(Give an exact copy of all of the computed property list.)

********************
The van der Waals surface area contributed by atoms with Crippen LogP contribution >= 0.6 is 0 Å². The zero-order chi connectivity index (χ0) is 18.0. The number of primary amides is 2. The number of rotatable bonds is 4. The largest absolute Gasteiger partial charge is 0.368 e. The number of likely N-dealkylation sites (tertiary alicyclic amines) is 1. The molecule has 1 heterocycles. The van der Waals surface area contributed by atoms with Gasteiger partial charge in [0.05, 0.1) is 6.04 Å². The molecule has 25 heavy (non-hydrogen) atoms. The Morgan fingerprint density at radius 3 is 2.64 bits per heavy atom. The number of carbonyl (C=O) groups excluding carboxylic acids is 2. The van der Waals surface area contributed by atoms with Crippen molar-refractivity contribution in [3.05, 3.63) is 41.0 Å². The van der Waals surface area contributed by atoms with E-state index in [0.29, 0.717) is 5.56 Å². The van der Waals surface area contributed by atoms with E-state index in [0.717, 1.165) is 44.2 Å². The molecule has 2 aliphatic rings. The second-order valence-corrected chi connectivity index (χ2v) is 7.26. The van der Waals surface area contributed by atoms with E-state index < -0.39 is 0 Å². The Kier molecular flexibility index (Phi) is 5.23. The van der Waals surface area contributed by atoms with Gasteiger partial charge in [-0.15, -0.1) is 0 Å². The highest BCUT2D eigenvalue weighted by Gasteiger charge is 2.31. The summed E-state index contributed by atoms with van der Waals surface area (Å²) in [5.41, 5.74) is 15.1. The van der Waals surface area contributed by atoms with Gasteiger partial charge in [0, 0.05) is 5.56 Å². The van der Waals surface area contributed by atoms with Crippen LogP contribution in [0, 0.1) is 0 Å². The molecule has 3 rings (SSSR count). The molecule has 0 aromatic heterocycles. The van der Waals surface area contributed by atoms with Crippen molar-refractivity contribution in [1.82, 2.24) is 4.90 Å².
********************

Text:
The van der Waals surface area contributed by atoms with Crippen LogP contribution >= 0.6 is 0 Å². The zero-order chi connectivity index (χ0) is 18.0. The number of primary amides is 2. The number of rotatable bonds is 4. The largest absolute Gasteiger partial charge is 0.368 e. The number of likely N-dealkylation sites (tertiary alicyclic amines) is 1. The molecule has 1 heterocycles. The van der Waals surface area contributed by atoms with Gasteiger partial charge in [0.05, 0.1) is 6.04 Å². The molecule has 25 heavy (non-hydrogen) atoms. The Morgan fingerprint density at radius 3 is 2.64 bits per heavy atom. The number of carbonyl (C=O) groups excluding carboxylic acids is 2. The van der Waals surface area contributed by atoms with Crippen molar-refractivity contribution in [3.05, 3.63) is 41.0 Å². The van der Waals surface area contributed by atoms with E-state index in [0.29, 0.717) is 5.56 Å². The van der Waals surface area contributed by atoms with E-state index in [0.717, 1.165) is 44.2 Å². The molecule has 2 aliphatic rings. The second-order valence-corrected chi connectivity index (χ2v) is 7.26. The van der Waals surface area contributed by atoms with E-state index < -0.39 is 0 Å². The Kier molecular flexibility index (Phi) is 5.23. The van der Waals surface area contributed by atoms with Gasteiger partial charge in [-0.15, -0.1) is 0 Å². The highest BCUT2D eigenvalue weighted by Gasteiger charge is 2.31. The summed E-state index contributed by atoms with van der Waals surface area (Å²) in [5.41, 5.74) is 15.1. The van der Waals surface area contributed by atoms with Gasteiger partial charge in [0, 0.05) is 5.56 Å². The van der Waals surface area contributed by atoms with Crippen LogP contribution in [0, 0.1) is 0 Å². The molecule has 3 rings (SSSR count). The molecule has 0 aromatic heterocycles. The van der Waals surface area contributed by atoms with Crippen molar-refractivity contribution in [1.82, 2.24) is 4.90 Å².